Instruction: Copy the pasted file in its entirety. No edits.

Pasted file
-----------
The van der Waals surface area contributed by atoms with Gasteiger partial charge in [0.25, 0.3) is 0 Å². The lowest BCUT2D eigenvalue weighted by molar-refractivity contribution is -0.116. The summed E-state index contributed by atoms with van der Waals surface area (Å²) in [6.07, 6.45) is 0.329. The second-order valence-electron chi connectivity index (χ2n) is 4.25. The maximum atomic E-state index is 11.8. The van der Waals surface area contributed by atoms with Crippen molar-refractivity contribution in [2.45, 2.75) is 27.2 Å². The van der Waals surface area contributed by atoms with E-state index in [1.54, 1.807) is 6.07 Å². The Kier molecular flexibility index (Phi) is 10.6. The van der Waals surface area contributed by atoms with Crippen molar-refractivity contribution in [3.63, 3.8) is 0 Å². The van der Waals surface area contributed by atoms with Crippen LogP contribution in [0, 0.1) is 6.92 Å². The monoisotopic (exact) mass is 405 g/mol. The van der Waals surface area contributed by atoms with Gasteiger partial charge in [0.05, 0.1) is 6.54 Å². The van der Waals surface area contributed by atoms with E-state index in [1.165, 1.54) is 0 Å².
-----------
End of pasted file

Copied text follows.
The van der Waals surface area contributed by atoms with Gasteiger partial charge in [0.25, 0.3) is 0 Å². The lowest BCUT2D eigenvalue weighted by molar-refractivity contribution is -0.116. The summed E-state index contributed by atoms with van der Waals surface area (Å²) in [6.07, 6.45) is 0.329. The second-order valence-electron chi connectivity index (χ2n) is 4.25. The maximum atomic E-state index is 11.8. The van der Waals surface area contributed by atoms with Crippen molar-refractivity contribution in [2.45, 2.75) is 27.2 Å². The van der Waals surface area contributed by atoms with E-state index in [1.54, 1.807) is 6.07 Å². The Kier molecular flexibility index (Phi) is 10.6. The van der Waals surface area contributed by atoms with Crippen molar-refractivity contribution in [3.63, 3.8) is 0 Å². The van der Waals surface area contributed by atoms with Crippen LogP contribution in [0, 0.1) is 6.92 Å². The monoisotopic (exact) mass is 405 g/mol. The van der Waals surface area contributed by atoms with Gasteiger partial charge in [0.05, 0.1) is 6.54 Å². The van der Waals surface area contributed by atoms with E-state index in [1.165, 1.54) is 0 Å².